Alzheimer’s disease (AD) is a neurodegenerative disorder that currently affects nearly 2% of the population in industrialized countries; the risk of AD dramatically increases in individuals beyond the age of 70 and it is predicted that the incidence of AD will triple within the next 50 years (www.alz.org
). There can be other causes of memory loss and definitive diagnosis of AD therefore requires postmortem examination of the brain, which must contain sufficient numbers of “plaques” and “tangles” to qualify as AD1, 2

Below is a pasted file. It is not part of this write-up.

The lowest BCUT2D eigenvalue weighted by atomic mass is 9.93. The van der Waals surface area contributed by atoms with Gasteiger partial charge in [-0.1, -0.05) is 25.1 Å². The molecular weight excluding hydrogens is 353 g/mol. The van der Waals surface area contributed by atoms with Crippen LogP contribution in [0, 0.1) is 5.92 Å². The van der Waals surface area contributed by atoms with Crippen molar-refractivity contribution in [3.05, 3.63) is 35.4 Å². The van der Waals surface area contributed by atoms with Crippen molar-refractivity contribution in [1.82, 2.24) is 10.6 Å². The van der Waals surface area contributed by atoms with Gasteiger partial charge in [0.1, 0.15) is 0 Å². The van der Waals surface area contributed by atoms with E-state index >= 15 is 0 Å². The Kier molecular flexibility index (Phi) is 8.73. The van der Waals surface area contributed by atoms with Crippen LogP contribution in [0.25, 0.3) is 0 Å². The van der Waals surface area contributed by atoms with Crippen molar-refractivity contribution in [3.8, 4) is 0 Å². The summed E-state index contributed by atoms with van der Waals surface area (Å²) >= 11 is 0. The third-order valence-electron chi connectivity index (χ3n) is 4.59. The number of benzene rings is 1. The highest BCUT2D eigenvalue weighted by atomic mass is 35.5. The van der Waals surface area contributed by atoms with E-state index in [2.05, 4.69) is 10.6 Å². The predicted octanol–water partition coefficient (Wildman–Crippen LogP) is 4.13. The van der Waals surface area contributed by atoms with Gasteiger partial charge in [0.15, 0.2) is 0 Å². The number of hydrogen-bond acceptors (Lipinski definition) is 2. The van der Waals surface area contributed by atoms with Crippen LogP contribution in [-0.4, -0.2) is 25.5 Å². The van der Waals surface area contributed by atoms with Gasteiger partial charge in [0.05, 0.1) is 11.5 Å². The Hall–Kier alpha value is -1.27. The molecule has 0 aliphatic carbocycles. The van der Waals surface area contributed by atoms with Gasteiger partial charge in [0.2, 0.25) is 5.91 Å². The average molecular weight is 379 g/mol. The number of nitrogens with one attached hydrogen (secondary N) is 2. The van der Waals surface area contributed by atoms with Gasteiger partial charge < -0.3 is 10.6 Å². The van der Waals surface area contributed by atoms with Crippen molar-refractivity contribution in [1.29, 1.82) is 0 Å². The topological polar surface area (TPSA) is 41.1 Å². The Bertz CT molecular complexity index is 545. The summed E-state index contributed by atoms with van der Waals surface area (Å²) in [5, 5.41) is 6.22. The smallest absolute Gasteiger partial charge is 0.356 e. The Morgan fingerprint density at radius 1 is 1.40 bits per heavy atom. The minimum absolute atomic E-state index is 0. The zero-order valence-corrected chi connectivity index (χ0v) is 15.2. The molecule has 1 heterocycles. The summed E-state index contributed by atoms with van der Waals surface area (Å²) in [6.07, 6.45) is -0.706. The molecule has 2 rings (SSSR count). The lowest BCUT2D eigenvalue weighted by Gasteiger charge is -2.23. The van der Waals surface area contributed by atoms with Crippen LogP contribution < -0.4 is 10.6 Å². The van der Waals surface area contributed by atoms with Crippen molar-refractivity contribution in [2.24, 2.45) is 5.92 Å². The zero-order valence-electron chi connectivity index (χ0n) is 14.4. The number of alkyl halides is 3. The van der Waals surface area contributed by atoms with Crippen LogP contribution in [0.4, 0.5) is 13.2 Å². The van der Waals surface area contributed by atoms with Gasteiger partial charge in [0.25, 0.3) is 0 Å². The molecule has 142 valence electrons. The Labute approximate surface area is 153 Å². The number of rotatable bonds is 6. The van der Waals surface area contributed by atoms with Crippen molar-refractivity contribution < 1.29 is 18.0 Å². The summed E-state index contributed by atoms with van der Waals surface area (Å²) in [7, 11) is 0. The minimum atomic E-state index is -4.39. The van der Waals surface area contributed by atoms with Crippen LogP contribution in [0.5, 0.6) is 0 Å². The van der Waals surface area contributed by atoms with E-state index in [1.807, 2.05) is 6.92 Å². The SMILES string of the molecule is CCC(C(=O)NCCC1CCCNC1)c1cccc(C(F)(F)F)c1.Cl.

. Plaques are extracellular deposits of fibrils and amorphous aggregates of amyloid β-peptide (Aβ); diffuse deposits of Aβ are also present in high amounts. Neurofibrillary tangles are intracellular fibrillar aggregates of the microtubule-associated protein tau which exhibit hyperphosphorylation and oxidative modifications. Plaques and tangles are present mainly in brain regions involved in learning and memory and emotional behaviors such as the entorhinal cortex, hippocampus, basal forebrain and amygdala. Brain regions with plaques typically exhibit reduced numbers of synapses, and neurites associated with the plaques are often damaged, suggesting that Aβ damages synapses and neurites. Neurons that employ glutamate or acetylcholine as neurotransmitters appear to be particularly affected, but neurons that produce serotonin and norepinephrine are also damaged. This review focuses on the molecular and cellular abnormalities that occur in the brain in AD, how they result in synaptic dysfunction and cell death, and how they can be counteracted. Central to the disease is altered proteolytic processing of the amyloid precursor protein (APP) resulting in the production and aggregation of neurotoxic forms of Aβ. Neurons that degenerate in AD exhibit increased oxidative damage, impaired energy metabolism and perturbed cellular calcium homeostasis; Aβ appears to be an important instigator of these abnormalities. Genetic and environmental factors can determine one’s risk for and an understanding of these risk factors and how they modify the amyloid cascade is leading to the development of interventions for the prevention and treatment of AD that range from changes in diet and lifestyle, to vaccines and drugs.